As news of an illegal vaccine distribution scandal in China continues to emerge, outraged citizens are demanding to know why the government waited so long to inform the public that their children were at risk.
According to the government, an illegal vaccine ring in operation since 2011, distributed $88 million worth of vaccines that had expired or been improperly refrigerated. This placed all children who got the shots at risk of disability or death. It is not known how many children were harmed by the illegal vaccines.
The government has known about the ring since April 2015, but did not announce its knowledge until this March.
“It’s been nearly a year and then they reveal this!” said one angry user on the micro-blogging network Sina Weibo. “Isn’t this genocide? Words cannot express how angry I am!”
According to state officials, the illegal ring was headed up by a mother and daughter – recently arrested in Shandong province – who illegally purchased vaccines from more than 100 separate pharmaceutical salesmen, some of them unlicensed, then resold them to disease control and prevention centers or to unauthorized sales agents for marked up prices. The ring’s operations spanned 24 provinces and cities.
According to news sources, the mother is a former doctor who had been fired from a public hospital in 2009 for illegally selling vaccines, and sentenced to three years in prison. Her daughter is also a medical school graduate.
Police have carried out more than 20 raids to seize improperly stored vaccines sold as part of the ring. Following the arrests, China’s Food and Drugs Administration asked local offices to trace the path the illegal vaccines took in order to help identify patients who might have been affected. The effort has already implicated nine vaccine wholesalers in six provinces for filing false paperwork to conceal their buyers’ identities.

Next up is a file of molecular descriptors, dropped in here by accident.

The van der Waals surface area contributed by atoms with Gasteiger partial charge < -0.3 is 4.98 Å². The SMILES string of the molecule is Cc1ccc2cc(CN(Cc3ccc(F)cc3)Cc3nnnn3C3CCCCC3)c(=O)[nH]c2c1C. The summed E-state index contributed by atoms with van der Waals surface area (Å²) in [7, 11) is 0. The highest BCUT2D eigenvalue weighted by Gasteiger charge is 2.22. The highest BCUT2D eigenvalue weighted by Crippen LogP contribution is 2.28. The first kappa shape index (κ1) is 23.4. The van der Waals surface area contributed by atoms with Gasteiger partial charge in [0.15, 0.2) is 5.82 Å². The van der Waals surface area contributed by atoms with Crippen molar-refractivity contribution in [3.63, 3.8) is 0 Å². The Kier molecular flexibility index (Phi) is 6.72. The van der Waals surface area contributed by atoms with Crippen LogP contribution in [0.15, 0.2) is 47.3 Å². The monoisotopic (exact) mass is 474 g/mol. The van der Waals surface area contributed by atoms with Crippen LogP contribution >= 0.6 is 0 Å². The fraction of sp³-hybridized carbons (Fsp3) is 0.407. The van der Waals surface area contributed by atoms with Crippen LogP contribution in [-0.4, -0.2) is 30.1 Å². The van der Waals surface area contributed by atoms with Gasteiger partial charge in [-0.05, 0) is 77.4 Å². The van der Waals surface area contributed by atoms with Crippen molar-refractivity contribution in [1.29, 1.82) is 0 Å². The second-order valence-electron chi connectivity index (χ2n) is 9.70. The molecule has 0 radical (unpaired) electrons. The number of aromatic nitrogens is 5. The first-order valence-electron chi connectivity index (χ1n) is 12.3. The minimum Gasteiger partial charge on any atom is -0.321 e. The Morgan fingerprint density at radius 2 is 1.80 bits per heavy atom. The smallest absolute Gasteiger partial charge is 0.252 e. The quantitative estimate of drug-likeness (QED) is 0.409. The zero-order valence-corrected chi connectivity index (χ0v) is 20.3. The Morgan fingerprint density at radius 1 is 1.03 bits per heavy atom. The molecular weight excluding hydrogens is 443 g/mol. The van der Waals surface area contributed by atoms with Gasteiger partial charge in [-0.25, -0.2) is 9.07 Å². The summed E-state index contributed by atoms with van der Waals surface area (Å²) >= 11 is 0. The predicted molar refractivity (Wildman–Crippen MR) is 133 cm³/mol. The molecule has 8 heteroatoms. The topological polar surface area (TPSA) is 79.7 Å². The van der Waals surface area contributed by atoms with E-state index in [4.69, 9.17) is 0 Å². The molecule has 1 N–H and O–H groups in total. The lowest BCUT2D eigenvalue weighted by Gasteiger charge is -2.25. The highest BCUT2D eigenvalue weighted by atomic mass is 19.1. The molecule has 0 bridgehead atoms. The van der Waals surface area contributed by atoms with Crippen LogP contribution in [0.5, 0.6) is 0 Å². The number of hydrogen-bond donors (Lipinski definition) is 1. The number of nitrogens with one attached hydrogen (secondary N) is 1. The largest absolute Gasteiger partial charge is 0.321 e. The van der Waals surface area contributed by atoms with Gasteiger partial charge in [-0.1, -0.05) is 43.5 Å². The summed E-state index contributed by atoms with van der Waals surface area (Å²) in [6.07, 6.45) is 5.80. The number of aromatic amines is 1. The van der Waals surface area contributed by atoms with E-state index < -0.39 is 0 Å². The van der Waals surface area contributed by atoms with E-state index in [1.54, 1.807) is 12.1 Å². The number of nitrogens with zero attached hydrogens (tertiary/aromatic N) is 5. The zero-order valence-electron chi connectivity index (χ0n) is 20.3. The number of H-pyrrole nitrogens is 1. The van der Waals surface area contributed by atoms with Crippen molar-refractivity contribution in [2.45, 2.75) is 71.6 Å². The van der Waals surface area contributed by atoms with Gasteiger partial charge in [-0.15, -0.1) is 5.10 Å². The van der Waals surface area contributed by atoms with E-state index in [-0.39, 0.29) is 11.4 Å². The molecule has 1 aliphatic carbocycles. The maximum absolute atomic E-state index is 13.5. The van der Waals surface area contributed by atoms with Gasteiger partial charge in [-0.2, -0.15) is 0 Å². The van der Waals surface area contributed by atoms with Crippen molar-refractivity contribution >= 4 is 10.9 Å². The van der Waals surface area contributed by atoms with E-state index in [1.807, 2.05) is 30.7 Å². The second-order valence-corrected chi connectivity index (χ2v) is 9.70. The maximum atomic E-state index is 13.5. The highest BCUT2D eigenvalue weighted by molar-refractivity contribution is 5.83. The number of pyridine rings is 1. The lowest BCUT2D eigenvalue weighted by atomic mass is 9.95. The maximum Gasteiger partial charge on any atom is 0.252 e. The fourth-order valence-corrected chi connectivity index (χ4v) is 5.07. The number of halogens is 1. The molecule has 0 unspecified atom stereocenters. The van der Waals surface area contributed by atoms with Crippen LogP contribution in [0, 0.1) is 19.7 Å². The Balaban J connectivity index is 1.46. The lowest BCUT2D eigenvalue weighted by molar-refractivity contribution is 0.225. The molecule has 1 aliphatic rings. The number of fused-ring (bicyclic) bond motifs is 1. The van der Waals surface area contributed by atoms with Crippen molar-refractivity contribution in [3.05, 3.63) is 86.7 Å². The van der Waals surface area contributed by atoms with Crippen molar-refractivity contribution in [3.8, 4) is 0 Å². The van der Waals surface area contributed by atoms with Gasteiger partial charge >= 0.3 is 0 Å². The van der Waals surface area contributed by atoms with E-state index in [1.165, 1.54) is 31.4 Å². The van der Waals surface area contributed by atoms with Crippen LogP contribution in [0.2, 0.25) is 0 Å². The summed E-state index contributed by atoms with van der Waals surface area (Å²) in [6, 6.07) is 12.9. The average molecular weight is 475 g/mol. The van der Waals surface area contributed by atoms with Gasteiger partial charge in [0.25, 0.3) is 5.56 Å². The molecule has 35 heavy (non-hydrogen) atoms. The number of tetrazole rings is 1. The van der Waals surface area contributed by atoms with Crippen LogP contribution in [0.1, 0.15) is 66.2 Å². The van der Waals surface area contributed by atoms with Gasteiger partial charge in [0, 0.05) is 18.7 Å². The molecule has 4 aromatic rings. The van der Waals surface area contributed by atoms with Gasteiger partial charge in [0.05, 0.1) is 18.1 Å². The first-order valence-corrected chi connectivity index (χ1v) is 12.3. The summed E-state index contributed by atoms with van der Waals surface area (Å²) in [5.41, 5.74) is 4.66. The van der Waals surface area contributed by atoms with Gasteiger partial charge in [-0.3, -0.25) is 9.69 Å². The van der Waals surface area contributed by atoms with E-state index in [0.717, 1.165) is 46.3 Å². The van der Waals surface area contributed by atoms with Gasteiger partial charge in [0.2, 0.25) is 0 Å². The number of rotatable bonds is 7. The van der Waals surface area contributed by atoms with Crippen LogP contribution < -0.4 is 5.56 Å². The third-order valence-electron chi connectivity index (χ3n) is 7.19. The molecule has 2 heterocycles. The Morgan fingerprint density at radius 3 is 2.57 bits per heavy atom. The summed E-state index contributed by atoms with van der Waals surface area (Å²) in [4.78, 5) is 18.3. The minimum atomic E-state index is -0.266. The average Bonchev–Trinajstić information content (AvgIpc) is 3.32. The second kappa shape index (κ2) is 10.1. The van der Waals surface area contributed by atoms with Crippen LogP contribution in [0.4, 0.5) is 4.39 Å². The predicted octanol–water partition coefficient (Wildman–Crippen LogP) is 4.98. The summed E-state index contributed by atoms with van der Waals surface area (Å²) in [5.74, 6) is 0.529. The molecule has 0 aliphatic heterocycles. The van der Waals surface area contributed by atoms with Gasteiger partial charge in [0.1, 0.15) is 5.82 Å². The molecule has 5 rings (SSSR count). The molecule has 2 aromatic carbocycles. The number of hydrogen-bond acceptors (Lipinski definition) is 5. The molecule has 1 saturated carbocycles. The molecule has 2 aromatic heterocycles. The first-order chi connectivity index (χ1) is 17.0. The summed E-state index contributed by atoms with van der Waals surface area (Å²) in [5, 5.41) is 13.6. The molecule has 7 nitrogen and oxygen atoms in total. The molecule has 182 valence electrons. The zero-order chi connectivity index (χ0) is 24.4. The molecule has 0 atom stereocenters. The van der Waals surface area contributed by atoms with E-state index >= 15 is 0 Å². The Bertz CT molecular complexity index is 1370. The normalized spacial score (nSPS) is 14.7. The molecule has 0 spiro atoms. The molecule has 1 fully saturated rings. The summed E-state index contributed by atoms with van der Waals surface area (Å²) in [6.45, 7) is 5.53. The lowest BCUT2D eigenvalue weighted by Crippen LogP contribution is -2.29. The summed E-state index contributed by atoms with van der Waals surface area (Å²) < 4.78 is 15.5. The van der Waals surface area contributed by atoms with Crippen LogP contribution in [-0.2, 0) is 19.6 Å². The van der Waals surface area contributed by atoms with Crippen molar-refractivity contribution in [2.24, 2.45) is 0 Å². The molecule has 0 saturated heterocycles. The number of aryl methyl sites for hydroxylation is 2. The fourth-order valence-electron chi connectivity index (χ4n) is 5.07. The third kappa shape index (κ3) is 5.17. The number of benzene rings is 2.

At least 25 vaccine types were involved in the illegal operation, including vaccines for encephalitis, hepatitis B, meningococcal disease, mumps, polio and rabies. None of the vaccines involved are required under China’s national vaccine laws – which means that patients who do choose to get them have to pay for them out of pocket, rather than receiving them free.
It is still unknown how many doses of compromised vaccines were distributed.
News that authorities waited nearly a year to publicize the presence of unsafe vaccines on the market has caused widespread anger in China. Citizens are also asking why the leader of the ring was able to so easily return to committing a crime for which she had been previously imprisoned.
“24 provinces, 5 years already, and how many children!” one Sina Weibo user said.
“This is such a huge case and not a single regulatory official has come out to apologize, not a single one has resigned… this system which doesn’t care whether ordinary citizens live or die makes one’s soul tired,” another said.
Further anger was sparked by the announcement on March 21 that a boy had died following vaccination – despite government claims that his death was unrelated to the illegal vaccines.
The four-year-old boy died in Guangdong province just days after being vaccinated against polio and meningococcal disease. Authorities said that they were investigating, but denied any connection with the vaccine ring.
“If the exact cause is still being probed, how can you already say that it has nothing to do with the problematic vaccines?” a Sina Weibo user asked. “You’re tying yourself up in knots.”
China has been plagued by food and drug safety scandals in recent years. It’s not the first vaccine scandal, either.
Between 2006 and 2008, in Shanxi province, four children died and more than 70 developed severe side effects after being given improperly refrigerated vaccines.
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